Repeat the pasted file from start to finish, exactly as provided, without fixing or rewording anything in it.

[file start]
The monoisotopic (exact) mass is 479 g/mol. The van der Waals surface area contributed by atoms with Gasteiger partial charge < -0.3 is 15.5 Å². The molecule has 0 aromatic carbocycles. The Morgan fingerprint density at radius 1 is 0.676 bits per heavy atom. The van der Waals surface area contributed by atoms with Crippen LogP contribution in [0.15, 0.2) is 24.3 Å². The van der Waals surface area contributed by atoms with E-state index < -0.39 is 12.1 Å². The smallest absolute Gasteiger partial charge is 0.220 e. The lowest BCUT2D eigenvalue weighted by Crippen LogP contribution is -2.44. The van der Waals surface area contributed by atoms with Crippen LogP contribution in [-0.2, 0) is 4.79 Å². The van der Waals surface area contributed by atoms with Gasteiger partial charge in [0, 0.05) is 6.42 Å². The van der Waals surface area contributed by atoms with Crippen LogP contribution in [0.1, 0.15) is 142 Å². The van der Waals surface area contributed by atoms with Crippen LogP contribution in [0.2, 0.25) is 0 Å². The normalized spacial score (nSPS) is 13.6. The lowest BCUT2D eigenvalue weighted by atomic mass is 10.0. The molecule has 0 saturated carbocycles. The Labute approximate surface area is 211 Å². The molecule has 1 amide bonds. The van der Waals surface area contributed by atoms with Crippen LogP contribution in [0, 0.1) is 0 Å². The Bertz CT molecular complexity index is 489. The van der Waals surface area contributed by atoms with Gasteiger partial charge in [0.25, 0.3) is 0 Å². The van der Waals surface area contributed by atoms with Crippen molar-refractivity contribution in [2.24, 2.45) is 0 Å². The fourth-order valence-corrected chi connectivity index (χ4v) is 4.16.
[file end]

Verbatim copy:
The monoisotopic (exact) mass is 479 g/mol. The van der Waals surface area contributed by atoms with Gasteiger partial charge < -0.3 is 15.5 Å². The molecule has 0 aromatic carbocycles. The Morgan fingerprint density at radius 1 is 0.676 bits per heavy atom. The van der Waals surface area contributed by atoms with Crippen LogP contribution in [0.15, 0.2) is 24.3 Å². The van der Waals surface area contributed by atoms with E-state index < -0.39 is 12.1 Å². The smallest absolute Gasteiger partial charge is 0.220 e. The lowest BCUT2D eigenvalue weighted by Crippen LogP contribution is -2.44. The van der Waals surface area contributed by atoms with Crippen LogP contribution in [-0.2, 0) is 4.79 Å². The van der Waals surface area contributed by atoms with Gasteiger partial charge in [0, 0.05) is 6.42 Å². The van der Waals surface area contributed by atoms with Crippen LogP contribution in [0.1, 0.15) is 142 Å². The van der Waals surface area contributed by atoms with Crippen LogP contribution in [0.2, 0.25) is 0 Å². The normalized spacial score (nSPS) is 13.6. The lowest BCUT2D eigenvalue weighted by atomic mass is 10.0. The molecule has 0 saturated carbocycles. The Labute approximate surface area is 211 Å². The molecule has 1 amide bonds. The van der Waals surface area contributed by atoms with Crippen LogP contribution in [0, 0.1) is 0 Å². The Bertz CT molecular complexity index is 489. The van der Waals surface area contributed by atoms with Gasteiger partial charge in [0.25, 0.3) is 0 Å². The van der Waals surface area contributed by atoms with Crippen molar-refractivity contribution in [2.24, 2.45) is 0 Å². The fourth-order valence-corrected chi connectivity index (χ4v) is 4.16.